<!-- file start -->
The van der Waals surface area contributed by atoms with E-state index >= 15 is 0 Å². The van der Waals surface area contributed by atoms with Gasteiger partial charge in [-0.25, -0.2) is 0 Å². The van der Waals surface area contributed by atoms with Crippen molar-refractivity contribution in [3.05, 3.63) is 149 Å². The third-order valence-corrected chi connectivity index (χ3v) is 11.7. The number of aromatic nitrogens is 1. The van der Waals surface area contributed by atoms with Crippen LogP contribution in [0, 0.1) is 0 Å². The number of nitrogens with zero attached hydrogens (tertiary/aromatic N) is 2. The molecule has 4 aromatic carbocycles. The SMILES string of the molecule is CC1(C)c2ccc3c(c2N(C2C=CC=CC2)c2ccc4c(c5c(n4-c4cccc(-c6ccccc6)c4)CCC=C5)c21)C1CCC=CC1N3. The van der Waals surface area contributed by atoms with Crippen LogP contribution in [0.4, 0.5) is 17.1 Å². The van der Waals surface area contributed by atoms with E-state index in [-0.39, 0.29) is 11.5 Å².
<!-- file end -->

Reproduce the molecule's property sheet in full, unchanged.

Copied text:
The van der Waals surface area contributed by atoms with E-state index >= 15 is 0 Å². The van der Waals surface area contributed by atoms with Gasteiger partial charge in [-0.25, -0.2) is 0 Å². The van der Waals surface area contributed by atoms with Crippen molar-refractivity contribution in [3.05, 3.63) is 149 Å². The third-order valence-corrected chi connectivity index (χ3v) is 11.7. The number of aromatic nitrogens is 1. The van der Waals surface area contributed by atoms with Crippen LogP contribution in [0, 0.1) is 0 Å². The number of nitrogens with zero attached hydrogens (tertiary/aromatic N) is 2. The molecule has 4 aromatic carbocycles. The SMILES string of the molecule is CC1(C)c2ccc3c(c2N(C2C=CC=CC2)c2ccc4c(c5c(n4-c4cccc(-c6ccccc6)c4)CCC=C5)c21)C1CCC=CC1N3. The van der Waals surface area contributed by atoms with Crippen LogP contribution in [0.4, 0.5) is 17.1 Å². The van der Waals surface area contributed by atoms with E-state index in [-0.39, 0.29) is 11.5 Å².